Two recent studies may have discovered how electroconvulsive therapy and its close cousin, magnetic seizure therapy, are so effective at alleviating some mental illnesses, especially severe depression – something that has puzzled psychiatrists and neuroscientists for decades.
Yes, electroconvulsive therapy (ECT), or 'shock therapy', which induces a brief seizure in the brain using controlled doses of electricity, is still being used. Despite, these days, being performed in a way that’s very different to the scene in One Flew Over the Cuckoo’s Nest, probably the most (in)famous depiction of ECT, the treatment still carries a stigma.
It may have a bad reputation, but there’s no denying ECT’s effectiveness in treating some mental illnesses, especially severe depression, where around 80% of patients will experience substantial improvement. However, something that’s stumped psychiatrists and neuroscientists is precisely how the treatment alleviates mental illness. Now, two studies by researchers at UC San Diego may have provided an answer.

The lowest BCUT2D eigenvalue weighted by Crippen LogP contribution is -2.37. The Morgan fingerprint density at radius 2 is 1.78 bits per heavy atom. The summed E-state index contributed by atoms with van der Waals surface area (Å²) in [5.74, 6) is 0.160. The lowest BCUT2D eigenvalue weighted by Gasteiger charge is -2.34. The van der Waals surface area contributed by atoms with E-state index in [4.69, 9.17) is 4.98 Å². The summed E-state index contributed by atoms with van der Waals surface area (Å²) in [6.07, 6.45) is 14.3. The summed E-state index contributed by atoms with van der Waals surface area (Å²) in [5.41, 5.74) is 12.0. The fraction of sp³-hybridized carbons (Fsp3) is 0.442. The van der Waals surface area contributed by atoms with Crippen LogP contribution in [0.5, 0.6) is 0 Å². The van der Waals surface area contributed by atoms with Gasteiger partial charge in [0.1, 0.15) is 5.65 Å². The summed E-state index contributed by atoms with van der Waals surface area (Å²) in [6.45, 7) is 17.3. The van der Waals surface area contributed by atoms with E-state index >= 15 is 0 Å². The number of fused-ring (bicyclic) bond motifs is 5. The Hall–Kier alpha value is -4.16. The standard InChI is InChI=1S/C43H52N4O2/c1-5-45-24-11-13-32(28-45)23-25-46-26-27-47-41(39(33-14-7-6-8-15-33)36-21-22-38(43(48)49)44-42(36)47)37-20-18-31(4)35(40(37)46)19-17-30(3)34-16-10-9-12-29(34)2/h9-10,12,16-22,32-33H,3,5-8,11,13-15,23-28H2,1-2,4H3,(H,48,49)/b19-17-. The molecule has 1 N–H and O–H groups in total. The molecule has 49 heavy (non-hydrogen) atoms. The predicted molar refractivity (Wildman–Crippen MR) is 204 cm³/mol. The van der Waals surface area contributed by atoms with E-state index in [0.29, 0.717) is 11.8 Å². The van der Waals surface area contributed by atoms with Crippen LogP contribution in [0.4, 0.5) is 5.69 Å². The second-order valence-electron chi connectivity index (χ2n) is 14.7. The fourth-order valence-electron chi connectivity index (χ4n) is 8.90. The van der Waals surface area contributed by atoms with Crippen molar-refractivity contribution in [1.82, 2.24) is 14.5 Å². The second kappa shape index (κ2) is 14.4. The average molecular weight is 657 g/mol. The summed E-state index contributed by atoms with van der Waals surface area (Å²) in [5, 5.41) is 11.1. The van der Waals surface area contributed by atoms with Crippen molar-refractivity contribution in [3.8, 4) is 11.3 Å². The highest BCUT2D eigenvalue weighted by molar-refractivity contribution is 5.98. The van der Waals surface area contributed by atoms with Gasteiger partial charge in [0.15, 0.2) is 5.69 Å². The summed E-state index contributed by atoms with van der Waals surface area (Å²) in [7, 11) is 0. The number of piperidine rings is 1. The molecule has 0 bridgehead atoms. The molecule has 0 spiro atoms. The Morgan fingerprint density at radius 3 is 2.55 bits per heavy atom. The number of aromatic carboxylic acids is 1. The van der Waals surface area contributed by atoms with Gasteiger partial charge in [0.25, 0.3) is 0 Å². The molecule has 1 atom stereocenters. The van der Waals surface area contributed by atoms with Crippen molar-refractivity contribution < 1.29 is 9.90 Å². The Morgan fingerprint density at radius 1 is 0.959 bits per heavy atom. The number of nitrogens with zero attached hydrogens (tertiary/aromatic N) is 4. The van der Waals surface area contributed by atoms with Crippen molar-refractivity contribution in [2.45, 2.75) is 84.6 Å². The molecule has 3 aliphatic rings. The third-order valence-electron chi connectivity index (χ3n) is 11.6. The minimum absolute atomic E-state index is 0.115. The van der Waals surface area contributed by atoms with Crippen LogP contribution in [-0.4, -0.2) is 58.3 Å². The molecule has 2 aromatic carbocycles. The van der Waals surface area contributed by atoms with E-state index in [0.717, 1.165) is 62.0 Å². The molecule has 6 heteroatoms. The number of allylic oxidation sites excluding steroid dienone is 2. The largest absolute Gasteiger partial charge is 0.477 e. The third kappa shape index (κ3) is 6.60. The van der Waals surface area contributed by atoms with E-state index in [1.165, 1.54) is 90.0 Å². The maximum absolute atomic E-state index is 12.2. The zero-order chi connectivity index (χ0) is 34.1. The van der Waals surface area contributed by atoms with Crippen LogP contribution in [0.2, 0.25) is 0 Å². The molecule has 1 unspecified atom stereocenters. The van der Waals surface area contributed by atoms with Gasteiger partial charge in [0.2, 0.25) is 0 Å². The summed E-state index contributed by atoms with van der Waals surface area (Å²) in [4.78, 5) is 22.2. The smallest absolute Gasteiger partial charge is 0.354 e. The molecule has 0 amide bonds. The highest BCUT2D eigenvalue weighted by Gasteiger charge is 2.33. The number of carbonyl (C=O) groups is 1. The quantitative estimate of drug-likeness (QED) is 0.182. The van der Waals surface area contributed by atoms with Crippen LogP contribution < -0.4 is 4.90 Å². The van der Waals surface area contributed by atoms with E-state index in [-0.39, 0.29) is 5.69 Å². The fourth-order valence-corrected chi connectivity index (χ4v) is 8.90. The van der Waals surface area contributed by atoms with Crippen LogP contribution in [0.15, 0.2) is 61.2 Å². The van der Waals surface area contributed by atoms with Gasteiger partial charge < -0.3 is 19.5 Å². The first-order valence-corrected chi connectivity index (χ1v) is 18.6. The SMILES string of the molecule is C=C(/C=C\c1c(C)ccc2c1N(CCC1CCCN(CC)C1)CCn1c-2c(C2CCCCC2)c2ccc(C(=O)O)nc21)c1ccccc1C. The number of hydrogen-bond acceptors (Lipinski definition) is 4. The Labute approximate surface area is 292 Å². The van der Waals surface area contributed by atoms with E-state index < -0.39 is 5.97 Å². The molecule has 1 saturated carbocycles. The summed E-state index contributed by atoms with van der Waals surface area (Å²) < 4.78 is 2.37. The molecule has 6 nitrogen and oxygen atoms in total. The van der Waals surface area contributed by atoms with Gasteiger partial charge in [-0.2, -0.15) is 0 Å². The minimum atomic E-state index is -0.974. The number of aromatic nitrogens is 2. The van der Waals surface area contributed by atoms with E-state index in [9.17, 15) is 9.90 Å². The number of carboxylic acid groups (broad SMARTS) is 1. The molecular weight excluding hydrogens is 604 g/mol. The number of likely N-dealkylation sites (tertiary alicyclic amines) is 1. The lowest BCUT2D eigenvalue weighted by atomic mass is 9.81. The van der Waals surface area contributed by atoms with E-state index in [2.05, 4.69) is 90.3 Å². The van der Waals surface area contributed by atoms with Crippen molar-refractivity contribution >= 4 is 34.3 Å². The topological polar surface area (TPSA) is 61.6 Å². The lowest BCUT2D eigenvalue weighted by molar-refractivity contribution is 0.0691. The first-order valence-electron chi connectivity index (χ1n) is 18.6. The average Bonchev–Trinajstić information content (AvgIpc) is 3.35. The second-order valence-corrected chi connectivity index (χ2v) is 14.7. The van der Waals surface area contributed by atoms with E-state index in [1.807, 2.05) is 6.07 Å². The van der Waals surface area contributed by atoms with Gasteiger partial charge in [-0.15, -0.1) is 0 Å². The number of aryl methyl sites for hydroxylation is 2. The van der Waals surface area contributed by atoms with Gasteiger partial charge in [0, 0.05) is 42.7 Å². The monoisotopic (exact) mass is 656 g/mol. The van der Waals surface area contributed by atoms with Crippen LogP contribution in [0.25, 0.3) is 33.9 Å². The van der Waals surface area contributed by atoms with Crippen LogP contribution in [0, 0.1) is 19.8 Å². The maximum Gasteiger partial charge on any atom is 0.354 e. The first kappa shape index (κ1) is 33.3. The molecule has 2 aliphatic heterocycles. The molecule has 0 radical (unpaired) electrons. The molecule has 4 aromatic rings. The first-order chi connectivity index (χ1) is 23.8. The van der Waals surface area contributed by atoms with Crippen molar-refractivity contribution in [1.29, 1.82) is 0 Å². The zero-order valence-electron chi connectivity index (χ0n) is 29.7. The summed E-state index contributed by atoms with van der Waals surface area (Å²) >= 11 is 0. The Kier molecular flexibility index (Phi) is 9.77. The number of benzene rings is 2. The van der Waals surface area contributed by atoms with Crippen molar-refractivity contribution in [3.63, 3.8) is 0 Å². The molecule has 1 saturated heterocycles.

“A lot of people are surprised to learn that we still use electroconvulsive therapy, but the modern procedure uses highly controlled dosages of electricity and is done under anesthesia,” said Sydney Smith, lead and corresponding author of both studies. “It really doesn’t look like what you see in movies or [on] television.”